Understanding the molecular mechanisms of autism using human NF1 stem cell derived neuronal networks
- Research Opportunity
- Honours, Master of Biomedical Science
- Number of Honour Places Available
- Number of Master Places Available
- Royal Children’s Hospital/Murdoch Childrens Research Institute
|Doctor Kiymet Bozaogluemail@example.com||+61 3 9936 6563|
|Associate Professor Paul Lockhartfirstname.lastname@example.org||Personal web page|
Summary This project will use human preclinical models to characterise the neuronal deficits in individuals with NF1. The proposed study will be the first to use human stem cell-derived brain cell networks (comprising neurons and glia) to examine the effects of NF1 mutations on neuronal development, determine how well they connect together in networks and whether they are able to function efficiently.
Autism (or autism spectrum disorder; ASD) is a neurodevelopmental disorder characterised by debilitating impairments in social communication and restricted interests and repetitive behaviours. In most cases, the cause of autism is unknown and because of this, there are no effective treatments for autism in the general population. However, in some cases, autism occurs because of a known genetic cause. This is the case in children with neurofibromatosis type 1 (NF1), an autosomal dominant disorder caused by a loss-of-function mutation in the NF1 gene. Research estimates that 25% of individuals with NF1 have autism and many more have autism-like features that are clinically impairing. Given that the cause of autism in NF1 is known, we are in the position to understand how the genetic mutation results in changes in the way the brain develops and functions, and causes autism. This project will use human preclinical models to characterise the neuronal deficits in individuals with NF1. The proposed study will be the first to use human stem cell-derived brain cell networks (comprising neurons and glia) to examine the effects of NF1 mutations on neuronal development, determine how well they connect together in networks and whether they are able to function efficiently. Various drugs targeting specific pathways important in NF1 will also be used in the stem cell derived neuronal networks to determine whether they can reverse the biological abnormality in these cells. Some of the techniques that will be used include stem cell culturing, differentiation of stem cells into brain cells, confocal microscopy, network activity assays, drug screening techniques, real time PCR and western blot analysis.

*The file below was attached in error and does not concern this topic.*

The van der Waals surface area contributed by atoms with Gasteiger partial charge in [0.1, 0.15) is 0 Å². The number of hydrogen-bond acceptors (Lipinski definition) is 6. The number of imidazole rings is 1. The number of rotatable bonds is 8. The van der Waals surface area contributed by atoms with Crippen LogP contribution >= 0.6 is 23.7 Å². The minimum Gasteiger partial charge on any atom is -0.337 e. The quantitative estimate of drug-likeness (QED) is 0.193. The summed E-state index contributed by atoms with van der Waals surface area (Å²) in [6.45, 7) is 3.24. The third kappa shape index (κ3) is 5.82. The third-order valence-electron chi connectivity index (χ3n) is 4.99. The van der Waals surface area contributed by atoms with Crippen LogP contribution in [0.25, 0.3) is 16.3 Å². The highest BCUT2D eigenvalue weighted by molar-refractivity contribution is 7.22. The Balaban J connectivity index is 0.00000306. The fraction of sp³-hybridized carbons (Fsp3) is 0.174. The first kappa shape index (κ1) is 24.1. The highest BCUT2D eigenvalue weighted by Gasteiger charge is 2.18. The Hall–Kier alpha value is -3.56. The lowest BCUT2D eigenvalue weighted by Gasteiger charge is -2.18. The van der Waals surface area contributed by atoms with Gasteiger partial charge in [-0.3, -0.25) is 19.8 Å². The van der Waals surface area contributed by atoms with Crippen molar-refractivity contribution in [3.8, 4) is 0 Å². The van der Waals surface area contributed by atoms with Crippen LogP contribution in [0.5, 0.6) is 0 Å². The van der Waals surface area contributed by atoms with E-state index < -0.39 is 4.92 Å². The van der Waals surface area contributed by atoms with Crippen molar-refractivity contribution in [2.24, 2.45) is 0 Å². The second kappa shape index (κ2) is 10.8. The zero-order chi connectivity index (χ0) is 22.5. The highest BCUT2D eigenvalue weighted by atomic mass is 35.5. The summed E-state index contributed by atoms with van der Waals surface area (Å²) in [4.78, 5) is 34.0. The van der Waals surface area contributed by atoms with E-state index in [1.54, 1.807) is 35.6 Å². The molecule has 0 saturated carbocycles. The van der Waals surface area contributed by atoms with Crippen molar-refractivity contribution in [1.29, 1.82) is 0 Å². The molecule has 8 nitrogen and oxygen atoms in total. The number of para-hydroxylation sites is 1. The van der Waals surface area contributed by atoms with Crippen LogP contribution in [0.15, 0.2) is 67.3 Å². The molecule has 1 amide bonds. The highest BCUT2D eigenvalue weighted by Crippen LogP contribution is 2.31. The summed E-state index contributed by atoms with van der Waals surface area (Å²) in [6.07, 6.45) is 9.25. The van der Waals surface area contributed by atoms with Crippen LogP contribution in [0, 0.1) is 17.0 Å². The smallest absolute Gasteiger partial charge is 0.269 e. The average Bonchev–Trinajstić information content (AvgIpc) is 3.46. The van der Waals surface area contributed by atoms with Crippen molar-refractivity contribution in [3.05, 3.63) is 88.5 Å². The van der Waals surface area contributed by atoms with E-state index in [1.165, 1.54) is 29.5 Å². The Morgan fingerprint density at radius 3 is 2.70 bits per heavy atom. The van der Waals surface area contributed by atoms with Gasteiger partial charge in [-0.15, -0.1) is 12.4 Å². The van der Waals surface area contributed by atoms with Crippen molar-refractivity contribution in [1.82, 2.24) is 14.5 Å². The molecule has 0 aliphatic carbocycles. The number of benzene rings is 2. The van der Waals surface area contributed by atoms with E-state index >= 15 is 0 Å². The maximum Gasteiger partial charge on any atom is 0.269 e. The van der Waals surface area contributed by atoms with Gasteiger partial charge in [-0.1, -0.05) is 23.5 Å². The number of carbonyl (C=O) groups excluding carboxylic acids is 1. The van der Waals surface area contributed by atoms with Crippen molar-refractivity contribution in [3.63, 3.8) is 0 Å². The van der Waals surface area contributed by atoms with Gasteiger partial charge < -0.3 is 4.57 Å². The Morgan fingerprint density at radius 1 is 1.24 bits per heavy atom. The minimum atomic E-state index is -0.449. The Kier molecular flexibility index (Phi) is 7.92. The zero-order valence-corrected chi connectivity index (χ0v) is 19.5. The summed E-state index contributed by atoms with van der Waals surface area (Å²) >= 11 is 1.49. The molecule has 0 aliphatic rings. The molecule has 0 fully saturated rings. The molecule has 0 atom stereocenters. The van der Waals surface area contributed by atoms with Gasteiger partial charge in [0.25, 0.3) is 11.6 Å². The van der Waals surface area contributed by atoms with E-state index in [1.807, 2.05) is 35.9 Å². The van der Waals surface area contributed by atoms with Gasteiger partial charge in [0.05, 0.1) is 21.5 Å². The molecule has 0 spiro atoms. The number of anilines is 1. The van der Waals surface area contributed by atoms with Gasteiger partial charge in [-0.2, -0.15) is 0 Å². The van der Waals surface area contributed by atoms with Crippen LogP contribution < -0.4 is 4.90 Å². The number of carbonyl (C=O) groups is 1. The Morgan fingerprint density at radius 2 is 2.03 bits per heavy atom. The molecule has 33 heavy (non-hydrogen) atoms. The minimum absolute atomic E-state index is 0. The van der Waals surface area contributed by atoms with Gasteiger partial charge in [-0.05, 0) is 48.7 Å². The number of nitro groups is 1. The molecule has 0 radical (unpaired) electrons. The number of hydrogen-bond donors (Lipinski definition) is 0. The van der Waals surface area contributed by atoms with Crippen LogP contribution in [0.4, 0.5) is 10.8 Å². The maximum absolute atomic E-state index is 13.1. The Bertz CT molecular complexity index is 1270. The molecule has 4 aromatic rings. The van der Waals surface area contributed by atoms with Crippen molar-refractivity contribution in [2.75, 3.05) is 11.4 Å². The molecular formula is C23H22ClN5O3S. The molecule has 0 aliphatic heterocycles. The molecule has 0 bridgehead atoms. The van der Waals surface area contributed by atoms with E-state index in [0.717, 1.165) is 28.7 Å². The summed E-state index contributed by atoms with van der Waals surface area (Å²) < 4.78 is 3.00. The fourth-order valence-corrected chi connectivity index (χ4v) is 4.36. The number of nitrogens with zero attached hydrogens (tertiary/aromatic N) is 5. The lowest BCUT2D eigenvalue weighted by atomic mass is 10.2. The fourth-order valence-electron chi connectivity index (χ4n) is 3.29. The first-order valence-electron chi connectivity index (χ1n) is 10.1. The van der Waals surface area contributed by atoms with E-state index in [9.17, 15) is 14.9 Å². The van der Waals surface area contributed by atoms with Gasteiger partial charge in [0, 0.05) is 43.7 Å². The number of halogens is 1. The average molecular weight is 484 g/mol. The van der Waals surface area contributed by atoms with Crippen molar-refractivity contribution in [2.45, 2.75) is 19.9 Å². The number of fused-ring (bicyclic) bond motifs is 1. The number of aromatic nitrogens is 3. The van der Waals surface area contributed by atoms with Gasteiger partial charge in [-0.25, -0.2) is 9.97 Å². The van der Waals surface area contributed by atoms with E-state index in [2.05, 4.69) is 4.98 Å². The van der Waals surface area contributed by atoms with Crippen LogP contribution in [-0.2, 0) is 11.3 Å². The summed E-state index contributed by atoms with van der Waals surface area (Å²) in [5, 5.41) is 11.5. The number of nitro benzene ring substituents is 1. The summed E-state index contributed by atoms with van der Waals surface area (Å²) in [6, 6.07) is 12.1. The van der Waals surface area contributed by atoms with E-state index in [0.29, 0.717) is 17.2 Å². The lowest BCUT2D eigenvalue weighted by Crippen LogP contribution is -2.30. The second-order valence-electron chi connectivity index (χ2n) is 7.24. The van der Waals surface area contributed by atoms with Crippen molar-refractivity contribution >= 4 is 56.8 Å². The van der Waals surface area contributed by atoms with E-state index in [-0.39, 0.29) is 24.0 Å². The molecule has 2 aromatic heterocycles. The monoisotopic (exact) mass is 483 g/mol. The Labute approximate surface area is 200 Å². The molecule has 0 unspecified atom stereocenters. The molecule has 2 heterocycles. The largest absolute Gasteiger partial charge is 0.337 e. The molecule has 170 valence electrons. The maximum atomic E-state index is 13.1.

Faculty Research Themes
School Research Themes
Honours, Master of Biomedical Science
Students who are interested in joining this project will need to consider their elegibility as well as other requirements before contacting the supervisor of this research
For further information about this research, please contact a supervisor.
Research NodeRoyal Children’s Hospital/Murdoch Childrens Research Institute
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